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Out of Our Minds
Tuesday, May 04, 2004 9:12 AM
What I miss about office life
David Weinberger on Business

I've been working at home for almost exactly ten years now, and I love it. But every now and then I spend time at a client's office and get wistful...

I miss bumping into people I like. Getting an email from someone you've never met in person just isn't the same, no matter how delightful the message.

I miss eating lunch with people. In fact, I miss eating lunch. At home, I grab something out of the kitchen and get back to work while the last bite is mid-esophagus. In the office, each lunch time was another little adventure: Who to eat with? Where to eat? How major a lunch?

I miss the full-bodied project experience. Now the projects I work on feel abstract: There's a piece of work that gets done via collaborative-but-separate efforts. In an office, a project has a body, not just a brain.

I miss watching the dynamic social relationships expressed in nuance because they have to be accomplished outside of the official structure. Org charts simply don't - and couldn't and shouldn't and don't want to - capture the friendships, rivalries and loves that are inevitable when people occupy the same space. But because office relationships - and I don't just mean romantic ones - have repercussions, they are often tentative and accomplished through subtle symbols - a cocking of the head as someone listens attentively, a smile as budget numbers are passed from hand to hand...

I miss the giddy joy of taking the second-to-last cup of coffee.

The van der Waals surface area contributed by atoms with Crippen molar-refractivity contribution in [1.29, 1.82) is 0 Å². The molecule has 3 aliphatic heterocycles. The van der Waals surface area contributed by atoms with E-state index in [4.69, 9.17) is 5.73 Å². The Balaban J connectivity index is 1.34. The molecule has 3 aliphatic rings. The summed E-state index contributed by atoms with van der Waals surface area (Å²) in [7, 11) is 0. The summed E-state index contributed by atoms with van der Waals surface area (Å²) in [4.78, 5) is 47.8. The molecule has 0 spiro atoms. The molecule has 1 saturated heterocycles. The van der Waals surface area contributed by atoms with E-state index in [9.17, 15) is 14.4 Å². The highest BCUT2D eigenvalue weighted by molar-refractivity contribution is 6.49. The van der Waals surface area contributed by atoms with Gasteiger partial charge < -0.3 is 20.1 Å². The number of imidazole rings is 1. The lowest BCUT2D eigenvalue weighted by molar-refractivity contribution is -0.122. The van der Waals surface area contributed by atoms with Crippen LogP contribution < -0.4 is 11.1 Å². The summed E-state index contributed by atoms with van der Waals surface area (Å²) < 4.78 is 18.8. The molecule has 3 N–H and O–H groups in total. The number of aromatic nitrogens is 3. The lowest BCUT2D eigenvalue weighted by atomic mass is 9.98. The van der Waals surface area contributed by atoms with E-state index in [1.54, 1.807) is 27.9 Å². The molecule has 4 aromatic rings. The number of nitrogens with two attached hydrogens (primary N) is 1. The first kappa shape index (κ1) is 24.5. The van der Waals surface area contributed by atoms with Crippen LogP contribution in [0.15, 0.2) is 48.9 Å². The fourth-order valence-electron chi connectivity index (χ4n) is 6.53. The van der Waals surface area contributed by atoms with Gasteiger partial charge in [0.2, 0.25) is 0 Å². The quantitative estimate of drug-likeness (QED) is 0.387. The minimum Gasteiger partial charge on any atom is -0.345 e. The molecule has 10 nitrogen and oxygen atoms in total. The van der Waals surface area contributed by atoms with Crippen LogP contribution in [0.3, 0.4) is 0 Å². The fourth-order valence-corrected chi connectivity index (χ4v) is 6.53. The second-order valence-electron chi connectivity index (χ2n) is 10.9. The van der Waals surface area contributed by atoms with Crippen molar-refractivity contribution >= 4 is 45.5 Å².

But then I get pulled into some client's weekly 'status meeting' (and believe me, it's all about status), or one of my kids pulls me out to play or help with homework, and I remember why I like working at home.

How about you? What are the little pleasures of your life in the office?


Ruby - 5/6/2004 7:49:11 PM
Thanks, Dave, for expressing all the things I miss about working in an office. After a full decade of retirement, I still feel a sense of isolation from the wider world. Getting involved in some volunteer causes helped satisfy the need for a project and a team effort, but also provided a reminder of the inefficiency and tedium of meetings.

On the positive side, it's great having the love of my life as an office mate and coconspirator in all our projects, strictly of our own choosing. And it's deliciously luxurious to drink that third cup of coffee and finish the crossword puzzle before facing the demands of the day.

By the way, thanks, Dave, for all your wise words we find on various web sites. You and other bloggers like you give us hope that our nation and society are not yet completely and hopelessly gone to hell.
jeneane - 5/5/2004 11:22:35 PM
I wrote about the disconnect of attending client meetings when home is where the heart is over here:


It amazes me after six years of working from home--first as part of a corporation, now off on my own--how utterly exhausted I become when I have to put on my 'work person persona' and take her out to a client meeting.

Fortunately, that same exhaustion can be taken care of while working from home. It's called a nap. And every time I take one, I feel like I'm getting away with something b-i-g. Even though I usually don't bill while I sleep. Unless of course the dream is very productive. ;-)